Another significant decommissioning milestone has been achieved at Sellafield within the legacy Primary Separation Plant. A four year programme to decommission one of the highly radioactive process cells known as the HASO (High Active South Outer) cell has been completed.
The Primary Separation Plant was constructed in the early 1950s and is one of the many historic nuclear plants undergoing decommissioning at Sellafield. Decommissioning involves the safe reduction of the radiological hazards by removing nuclear materials and treating them, decontaminating process plant and equipment, and the eventual demolition of the building itself.
The plant originally carried out the first stage of reprocessing fuel from the Windscale pile reactors, which were developed to produce materials for the UK’s defence programme.
The HASO cell was one of the four highly active process cells associated with the site’s original uranium metal reprocessing operations. It was later modified as part of a process line to treat uranium oxide fuel, which was shut down in 1973.
Decommissioning work on HASO included the removal of 35 tonnes of process vessels, pipe-work, support steelwork and circa 1970s scaffold materials.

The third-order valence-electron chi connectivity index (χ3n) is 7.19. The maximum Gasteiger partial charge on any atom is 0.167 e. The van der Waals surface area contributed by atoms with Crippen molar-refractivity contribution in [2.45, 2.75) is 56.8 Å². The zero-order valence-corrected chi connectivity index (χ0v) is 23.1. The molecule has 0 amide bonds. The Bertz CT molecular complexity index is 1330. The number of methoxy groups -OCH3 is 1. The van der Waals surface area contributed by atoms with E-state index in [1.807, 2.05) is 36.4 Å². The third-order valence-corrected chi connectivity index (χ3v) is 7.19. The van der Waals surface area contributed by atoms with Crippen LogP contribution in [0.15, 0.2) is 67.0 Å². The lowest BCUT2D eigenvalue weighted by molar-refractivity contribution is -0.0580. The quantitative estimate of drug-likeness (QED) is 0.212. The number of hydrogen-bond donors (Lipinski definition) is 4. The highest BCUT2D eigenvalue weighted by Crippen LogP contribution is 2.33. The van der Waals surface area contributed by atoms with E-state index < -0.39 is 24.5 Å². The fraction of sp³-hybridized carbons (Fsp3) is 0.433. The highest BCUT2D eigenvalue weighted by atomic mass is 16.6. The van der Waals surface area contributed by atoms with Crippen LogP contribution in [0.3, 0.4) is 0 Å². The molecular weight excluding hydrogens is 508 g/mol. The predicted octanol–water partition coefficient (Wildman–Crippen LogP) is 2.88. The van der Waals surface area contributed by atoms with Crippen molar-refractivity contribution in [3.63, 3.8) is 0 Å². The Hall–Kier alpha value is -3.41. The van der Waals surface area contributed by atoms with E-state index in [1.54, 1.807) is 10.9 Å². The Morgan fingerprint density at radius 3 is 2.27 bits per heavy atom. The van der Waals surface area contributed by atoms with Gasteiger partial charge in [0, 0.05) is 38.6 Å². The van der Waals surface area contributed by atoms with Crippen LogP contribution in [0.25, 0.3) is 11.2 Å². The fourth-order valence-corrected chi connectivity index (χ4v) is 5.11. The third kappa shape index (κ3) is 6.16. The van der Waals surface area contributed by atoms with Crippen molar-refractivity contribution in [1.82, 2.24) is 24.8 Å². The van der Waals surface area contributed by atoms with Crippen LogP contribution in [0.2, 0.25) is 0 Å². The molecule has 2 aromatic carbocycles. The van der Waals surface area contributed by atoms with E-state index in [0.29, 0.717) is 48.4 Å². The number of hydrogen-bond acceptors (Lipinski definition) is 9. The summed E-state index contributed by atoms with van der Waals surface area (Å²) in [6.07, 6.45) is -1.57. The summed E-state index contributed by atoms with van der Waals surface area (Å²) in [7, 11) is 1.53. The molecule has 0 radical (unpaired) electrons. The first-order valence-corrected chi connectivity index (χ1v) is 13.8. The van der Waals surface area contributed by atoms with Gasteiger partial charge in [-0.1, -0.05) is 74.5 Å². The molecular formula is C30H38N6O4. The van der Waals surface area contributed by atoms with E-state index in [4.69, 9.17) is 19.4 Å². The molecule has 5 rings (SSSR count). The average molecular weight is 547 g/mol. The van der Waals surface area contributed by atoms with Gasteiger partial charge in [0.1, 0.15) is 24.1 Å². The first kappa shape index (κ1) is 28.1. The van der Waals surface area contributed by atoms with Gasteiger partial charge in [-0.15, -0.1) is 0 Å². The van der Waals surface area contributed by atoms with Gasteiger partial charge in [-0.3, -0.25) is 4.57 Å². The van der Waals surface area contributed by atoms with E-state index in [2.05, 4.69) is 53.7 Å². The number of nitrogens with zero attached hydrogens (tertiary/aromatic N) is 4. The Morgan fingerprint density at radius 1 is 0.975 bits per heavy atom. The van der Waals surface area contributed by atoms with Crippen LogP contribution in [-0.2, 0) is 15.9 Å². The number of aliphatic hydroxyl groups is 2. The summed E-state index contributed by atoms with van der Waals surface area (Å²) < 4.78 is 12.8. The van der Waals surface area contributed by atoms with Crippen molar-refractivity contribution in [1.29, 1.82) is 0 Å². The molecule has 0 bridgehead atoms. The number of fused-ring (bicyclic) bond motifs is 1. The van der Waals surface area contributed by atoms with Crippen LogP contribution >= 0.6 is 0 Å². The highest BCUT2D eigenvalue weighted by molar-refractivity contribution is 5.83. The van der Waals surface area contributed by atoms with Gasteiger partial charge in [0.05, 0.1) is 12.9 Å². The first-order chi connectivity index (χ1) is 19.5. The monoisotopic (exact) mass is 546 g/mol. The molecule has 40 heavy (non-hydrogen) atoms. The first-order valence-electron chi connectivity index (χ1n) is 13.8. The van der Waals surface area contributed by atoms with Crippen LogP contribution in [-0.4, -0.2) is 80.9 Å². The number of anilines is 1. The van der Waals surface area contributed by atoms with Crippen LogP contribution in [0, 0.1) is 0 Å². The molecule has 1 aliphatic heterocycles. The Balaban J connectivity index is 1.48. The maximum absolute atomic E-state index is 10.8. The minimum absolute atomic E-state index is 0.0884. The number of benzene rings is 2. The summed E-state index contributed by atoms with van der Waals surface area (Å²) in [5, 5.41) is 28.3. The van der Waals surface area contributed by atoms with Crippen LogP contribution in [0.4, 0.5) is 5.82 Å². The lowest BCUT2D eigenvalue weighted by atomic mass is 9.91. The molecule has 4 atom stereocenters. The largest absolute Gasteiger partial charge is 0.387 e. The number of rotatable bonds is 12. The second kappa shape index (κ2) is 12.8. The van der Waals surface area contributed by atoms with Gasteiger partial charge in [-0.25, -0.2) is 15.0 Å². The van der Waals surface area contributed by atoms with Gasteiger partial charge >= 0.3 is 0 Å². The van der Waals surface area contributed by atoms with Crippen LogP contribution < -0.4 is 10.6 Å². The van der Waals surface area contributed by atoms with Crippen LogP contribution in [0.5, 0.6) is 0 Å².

The decommissioning team had to overcome a number of challenges to decommission this highly radioactive process cell. The historic operations, plant modifications and incomplete plant records meant the job was far from straightforward.
Project Manager Mark Nealy said: “Whilst some elements of the work progressed faster than expected, we encountered other complications which impacted on the schedule. One of which was the elevated levels of loose radioactive contamination, which meant additional safety measures had to be put in place to ensure the safety of our workforce.”
“The high levels of airborne contamination meant that workers had to wear personal breathing apparatus during plasma cutting operations which dramatically reduced the amount of time they could spend in-cell.
“Despite these problems however, the team delivered the project safely.”
Completion of this decommissioning project has also provided good learning for future decommissioning projects. The project successfully trialled the N-Visage Dose Modelling and Fogging systems, together with other applications such as Rad-Ball dose modelling and radiation detection paints.